Effect of Fenestration on Early Postoperative Outcome in Extracardiac Fontan Patients with Different Risk Levels.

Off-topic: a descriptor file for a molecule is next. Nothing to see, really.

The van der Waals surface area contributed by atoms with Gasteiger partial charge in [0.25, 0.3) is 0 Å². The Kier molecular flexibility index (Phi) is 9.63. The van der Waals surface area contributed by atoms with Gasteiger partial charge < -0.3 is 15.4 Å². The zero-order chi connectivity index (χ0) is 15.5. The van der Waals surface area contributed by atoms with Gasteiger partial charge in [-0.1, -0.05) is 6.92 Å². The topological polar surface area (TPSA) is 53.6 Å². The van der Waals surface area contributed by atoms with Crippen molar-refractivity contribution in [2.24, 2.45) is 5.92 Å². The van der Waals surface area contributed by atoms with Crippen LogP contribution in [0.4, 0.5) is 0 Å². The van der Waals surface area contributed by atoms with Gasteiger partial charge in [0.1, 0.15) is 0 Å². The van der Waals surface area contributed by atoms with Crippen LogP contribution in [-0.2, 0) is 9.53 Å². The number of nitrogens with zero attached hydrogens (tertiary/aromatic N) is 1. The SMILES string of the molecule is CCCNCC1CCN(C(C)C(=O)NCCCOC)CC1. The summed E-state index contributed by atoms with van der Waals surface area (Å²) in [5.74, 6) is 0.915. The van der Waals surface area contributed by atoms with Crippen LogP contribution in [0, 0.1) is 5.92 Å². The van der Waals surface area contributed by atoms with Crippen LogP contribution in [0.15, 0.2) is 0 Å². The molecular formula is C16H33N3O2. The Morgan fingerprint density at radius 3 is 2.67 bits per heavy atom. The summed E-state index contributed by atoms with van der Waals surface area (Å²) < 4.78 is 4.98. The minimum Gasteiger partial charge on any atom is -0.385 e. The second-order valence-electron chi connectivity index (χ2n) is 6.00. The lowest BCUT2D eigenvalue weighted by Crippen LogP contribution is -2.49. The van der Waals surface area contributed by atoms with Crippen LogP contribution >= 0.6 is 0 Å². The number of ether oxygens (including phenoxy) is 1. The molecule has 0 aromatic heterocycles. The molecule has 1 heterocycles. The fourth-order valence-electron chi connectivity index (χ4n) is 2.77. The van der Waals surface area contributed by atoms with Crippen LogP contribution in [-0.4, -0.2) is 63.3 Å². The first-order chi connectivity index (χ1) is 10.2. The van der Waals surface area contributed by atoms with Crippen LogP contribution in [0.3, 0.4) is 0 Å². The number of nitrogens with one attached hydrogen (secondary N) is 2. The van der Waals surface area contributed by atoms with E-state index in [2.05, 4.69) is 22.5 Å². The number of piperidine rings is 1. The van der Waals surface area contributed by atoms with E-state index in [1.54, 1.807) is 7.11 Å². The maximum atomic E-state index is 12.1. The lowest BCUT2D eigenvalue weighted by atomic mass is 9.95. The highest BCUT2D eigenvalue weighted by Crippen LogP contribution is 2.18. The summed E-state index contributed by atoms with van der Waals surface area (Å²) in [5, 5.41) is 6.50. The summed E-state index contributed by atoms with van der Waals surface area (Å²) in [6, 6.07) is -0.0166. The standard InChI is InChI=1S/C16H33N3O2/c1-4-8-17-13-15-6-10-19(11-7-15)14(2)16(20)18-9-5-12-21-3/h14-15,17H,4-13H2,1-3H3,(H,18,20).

Although fenestration is used to improve the postoperative course of Fontan patients, the effect of fenestration on the extracardiac Fontan seems controversial especially at early postoperation. One hundred and eighty-three patients from January 2004 to June 2013 undergoing an extracardiac Fontan operation were retrospectively selected for this study. We divided the patients into low risk (93 patients) and high risk (90 patients) groups according to the risk factors recognized by previous studies and then compared the perioperative data between the nonfenestrated and fenestrated patients in each group. In both groups there was no significant difference in preoperative and operative data between the nonfenestrated and fenestrated patients. The postoperative blood oxygen saturation of fenestrated patients was significantly lower (p < 0.01) in each group. In the high risk group the chest tube volume (1153 mL vs. 1739 mL, p = 0.021) and chest tube duration (11.9 days vs. 17.0 days, p = 0.028) of fenestrated patients were lower comparing to nonfenestrated patients, while the chest tube volume and chest tube duration were similar between the nonfenestrated and fenestrated patients in the low risk group. The morbidity and mortality of nonfenestrated and fenestrated patients were similar in both groups (p > 0.05). Although fenestration was associated with lower postoperative oxygen saturation, fenestration showed better postoperative outcomes regarding the chest tube volume and duration for the high-risk patients. Considering the similar early postoperative outcomes of nonfenestrated and fenestrated patients in low risk group, our data indicate that fenestration for the high-risk patients should be performed.